· Business licenses including accounting, business practices, and distributive education
· Typing and stenography
· Home economics
· Most vocational licenses
· Attendance
· Paraprofessional
· School Aide
· School Secretary
· Community-series titles

What's Your Education Story?

As the 2018 school year begins, join us for storytelling from Indianapolis educators

PHOTO: Dylan Peers McCoy/Chalkbeat
Sarah TeKolste, right, and Lori Jenkins at a Teacher Story Slam, in April.

In partnership with Teachers Lounge Indy, Chalkbeat is hosting another teacher story slam this fall featuring educators from across the city.

Over the past couple of years, Chalkbeat has brought readers personal stories from teachers and students through the events. Some of our favorites touched on how a teacher won the trust of her most skeptical student, why another teacher decided to come out to his students, and one educator’s call to ramp up the number of students pursuing a college education.

The event, 5:30 p.m. Thursday, Sept. 13, is free and open to the public — please RSVP here.

Event details:

5:30 p.m. to 7:30 p.m.
Thursday, Sept. 13, 2018
Tube Factory artspace
1125 Cruft St., Indianapolis, IN 46203
Get tickets here and find more on Facebook

School safety

Hiring more security officers in Memphis after school shootings could have unintended consequences

PHOTO: Jahi Chikwendiu/The Washington Post/Getty Images

Tennessee’s largest district, Shelby County Schools, is slated to add more school resource officers under the proposed budget for next school year.

Superintendent Dorsey Hopson earmarked $2 million to hire 30 school resource officers in addition to the 98 already in some of its 150-plus schools. The school board is scheduled to vote on the budget Tuesday.

But an increase in law enforcement officers could have unintended consequences.

A new state law that bans local governments from refusing to cooperate with federal immigration officials could put school resource officers in an awkward position.

Tennessee Education Commissioner Candice McQueen recently reminded school personnel they are not obligated to release student information regarding immigration status. School resource officers employed by police or sheriff’s departments, however, do not answer to school districts. Shelby County Schools is still reviewing the law, but school board members have previously gone on the record emphasizing their commitment to protecting undocumented students.

“Right now we are just trying to get a better understanding of the law and the impact that it may have,” said Natalia Powers, a district spokeswoman.

Also, incidents of excessive force and racial bias toward black students have cropped up in recent years. Two white Memphis officers were fired in 2013 after hitting a black student and wrestling her to the ground because she was “yelling and cussing” on school grounds. And mothers of four elementary school students recently filed a lawsuit against a Murfreesboro officer who arrested them at school in 2016 for failing to break up a fight that occurred off-campus.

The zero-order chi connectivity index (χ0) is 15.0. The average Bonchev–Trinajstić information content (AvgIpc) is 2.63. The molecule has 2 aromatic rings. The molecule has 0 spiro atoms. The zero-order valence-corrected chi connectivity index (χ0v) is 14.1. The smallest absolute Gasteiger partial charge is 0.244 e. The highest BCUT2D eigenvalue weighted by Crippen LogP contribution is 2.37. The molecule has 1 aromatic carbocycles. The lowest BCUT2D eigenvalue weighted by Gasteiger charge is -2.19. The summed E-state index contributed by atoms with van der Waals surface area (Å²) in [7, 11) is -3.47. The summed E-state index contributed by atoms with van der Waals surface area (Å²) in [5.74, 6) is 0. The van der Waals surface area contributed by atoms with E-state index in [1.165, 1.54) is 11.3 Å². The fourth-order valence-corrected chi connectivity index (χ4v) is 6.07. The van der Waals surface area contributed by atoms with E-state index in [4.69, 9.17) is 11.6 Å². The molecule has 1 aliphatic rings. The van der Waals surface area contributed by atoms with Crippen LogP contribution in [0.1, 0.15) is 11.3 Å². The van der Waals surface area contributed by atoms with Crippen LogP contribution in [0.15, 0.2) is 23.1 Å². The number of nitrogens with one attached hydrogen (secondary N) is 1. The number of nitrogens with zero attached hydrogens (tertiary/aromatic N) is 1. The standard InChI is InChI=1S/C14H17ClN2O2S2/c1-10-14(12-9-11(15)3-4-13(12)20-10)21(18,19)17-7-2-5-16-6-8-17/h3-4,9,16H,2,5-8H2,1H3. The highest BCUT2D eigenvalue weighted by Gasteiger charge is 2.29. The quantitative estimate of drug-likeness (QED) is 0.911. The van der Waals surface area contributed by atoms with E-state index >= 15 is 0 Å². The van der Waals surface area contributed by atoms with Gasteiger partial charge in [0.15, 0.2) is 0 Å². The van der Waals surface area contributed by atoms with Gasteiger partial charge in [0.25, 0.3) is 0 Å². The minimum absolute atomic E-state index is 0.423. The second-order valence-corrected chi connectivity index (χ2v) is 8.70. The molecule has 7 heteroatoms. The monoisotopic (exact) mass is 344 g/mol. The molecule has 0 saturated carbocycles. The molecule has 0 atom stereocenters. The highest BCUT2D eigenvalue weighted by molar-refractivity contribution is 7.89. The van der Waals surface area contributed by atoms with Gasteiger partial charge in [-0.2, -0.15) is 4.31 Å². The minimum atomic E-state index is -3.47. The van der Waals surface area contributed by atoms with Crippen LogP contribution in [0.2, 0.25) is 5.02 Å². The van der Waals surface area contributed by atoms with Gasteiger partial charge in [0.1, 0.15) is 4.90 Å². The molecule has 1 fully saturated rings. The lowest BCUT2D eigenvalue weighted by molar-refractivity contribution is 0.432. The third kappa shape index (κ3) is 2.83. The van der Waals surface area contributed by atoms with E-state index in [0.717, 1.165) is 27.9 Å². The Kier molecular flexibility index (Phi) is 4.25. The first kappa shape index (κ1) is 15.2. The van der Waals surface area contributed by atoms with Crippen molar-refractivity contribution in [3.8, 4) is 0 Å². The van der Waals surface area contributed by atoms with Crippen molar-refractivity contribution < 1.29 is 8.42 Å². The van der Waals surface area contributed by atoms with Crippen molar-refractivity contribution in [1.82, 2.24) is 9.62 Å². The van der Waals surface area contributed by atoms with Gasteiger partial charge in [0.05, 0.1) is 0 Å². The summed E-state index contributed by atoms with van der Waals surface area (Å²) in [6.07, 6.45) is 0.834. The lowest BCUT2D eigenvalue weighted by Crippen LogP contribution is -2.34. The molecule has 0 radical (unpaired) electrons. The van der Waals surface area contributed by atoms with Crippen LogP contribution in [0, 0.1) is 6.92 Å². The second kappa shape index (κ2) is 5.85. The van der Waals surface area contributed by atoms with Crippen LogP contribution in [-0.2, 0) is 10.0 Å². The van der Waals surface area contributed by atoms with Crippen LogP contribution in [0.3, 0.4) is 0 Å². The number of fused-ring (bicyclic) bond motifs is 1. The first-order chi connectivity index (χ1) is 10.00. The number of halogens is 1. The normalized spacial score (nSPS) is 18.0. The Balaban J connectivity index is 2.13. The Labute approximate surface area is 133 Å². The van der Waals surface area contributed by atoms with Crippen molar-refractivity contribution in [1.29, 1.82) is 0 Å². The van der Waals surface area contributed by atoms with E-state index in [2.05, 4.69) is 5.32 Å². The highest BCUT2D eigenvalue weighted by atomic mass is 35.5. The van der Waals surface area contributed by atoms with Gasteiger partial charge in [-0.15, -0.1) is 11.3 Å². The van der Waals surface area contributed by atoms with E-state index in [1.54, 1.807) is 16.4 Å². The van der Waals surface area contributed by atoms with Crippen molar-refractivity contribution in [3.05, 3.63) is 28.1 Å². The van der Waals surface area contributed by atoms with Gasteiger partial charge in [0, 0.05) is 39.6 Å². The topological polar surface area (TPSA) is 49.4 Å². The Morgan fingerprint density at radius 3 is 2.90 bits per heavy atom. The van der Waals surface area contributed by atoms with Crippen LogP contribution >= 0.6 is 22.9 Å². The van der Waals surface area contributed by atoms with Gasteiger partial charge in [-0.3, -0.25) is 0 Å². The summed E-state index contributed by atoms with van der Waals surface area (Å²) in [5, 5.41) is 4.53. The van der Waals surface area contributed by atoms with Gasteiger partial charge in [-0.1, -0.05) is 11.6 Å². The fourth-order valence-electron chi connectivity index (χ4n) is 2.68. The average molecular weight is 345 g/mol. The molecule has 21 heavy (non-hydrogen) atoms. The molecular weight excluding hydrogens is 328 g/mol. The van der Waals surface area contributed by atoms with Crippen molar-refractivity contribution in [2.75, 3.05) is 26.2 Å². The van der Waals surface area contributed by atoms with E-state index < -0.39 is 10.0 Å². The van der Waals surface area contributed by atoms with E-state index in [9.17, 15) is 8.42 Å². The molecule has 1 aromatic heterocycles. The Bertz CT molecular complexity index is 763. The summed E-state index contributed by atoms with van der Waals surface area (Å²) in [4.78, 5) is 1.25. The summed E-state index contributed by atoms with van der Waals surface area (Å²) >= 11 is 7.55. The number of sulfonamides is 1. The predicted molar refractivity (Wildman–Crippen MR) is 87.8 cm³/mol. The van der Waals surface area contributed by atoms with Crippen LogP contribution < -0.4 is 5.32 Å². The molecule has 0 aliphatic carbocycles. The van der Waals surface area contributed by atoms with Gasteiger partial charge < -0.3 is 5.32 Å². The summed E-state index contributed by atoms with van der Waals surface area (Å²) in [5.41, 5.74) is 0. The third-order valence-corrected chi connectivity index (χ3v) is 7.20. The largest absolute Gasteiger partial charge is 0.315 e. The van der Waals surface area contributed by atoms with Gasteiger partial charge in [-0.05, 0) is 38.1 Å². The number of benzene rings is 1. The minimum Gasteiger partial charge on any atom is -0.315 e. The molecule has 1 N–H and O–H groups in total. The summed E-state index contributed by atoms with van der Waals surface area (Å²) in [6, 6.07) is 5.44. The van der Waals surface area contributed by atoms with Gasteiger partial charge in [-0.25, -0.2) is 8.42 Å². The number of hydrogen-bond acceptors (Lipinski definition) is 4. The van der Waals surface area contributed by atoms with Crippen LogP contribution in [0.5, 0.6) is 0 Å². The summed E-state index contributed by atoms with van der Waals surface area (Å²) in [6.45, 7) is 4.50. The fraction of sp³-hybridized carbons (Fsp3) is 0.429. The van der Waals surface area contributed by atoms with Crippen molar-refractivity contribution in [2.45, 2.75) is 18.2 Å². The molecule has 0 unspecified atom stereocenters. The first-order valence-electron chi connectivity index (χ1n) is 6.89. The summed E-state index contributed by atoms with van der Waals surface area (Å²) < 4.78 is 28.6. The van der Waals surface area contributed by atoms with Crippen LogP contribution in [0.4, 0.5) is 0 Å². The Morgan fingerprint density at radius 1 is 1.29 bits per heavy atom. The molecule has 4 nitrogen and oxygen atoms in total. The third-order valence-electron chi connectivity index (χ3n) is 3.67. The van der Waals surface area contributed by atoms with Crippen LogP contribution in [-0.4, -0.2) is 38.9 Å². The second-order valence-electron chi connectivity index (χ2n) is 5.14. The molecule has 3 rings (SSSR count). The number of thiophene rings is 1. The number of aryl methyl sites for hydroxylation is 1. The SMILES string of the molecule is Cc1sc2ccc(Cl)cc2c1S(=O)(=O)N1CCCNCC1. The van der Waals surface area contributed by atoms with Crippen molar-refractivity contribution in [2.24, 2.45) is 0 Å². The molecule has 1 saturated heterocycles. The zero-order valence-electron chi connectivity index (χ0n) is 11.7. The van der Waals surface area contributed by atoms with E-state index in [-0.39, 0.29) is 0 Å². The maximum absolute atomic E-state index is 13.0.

Just how common those incidents are in Memphis is unclear. In response to Chalkbeat’s query for the number and type of complaints in the last two school years, Shelby County Schools said it “does not have any documents responsive to this request.”

Currently, 38 school resource officers are sheriff’s deputies, and the rest are security officers hired by Shelby County Schools. The officers respond and work to prevent criminal activity in all high schools and middle schools, Hopson said. The 30 additional officers would augment staffing at some schools and for the first time, branch out to some elementary schools. Hopson said those decisions will be based on crime rates in surrounding neighborhoods and school incidents.

Hopson’s initial recommendation for more school resource officers was in response to the school shooting in Parkland, Florida, that killed 17 people and sparked a wave of student activism on school safety, including in Memphis.

Gov. Bill Haslam’s recent $30 million budget boost would allow school districts across Tennessee to hire more law enforcement officers or improve building security. Measures to arm some teachers with guns or outlaw certain types of guns have fallen flat.


For more on the role and history of school resource officers in Tennessee, read our five things to know.


Sheriff’s deputies and district security officers meet weekly, said Capt. Dallas Lavergne of the Shelby County Sheriff’s Office. When the Memphis Police Department pulled their officers out of school buildings following the merger of city and county school systems, the county Sheriff’s Office replaced them with deputies.

All deputy recruits go through school resource officer training, and those who are assigned to schools get additional annual training. In a 2013 review of police academies across the nation, Tennessee was cited as the only state that had specific training for officers deployed to schools.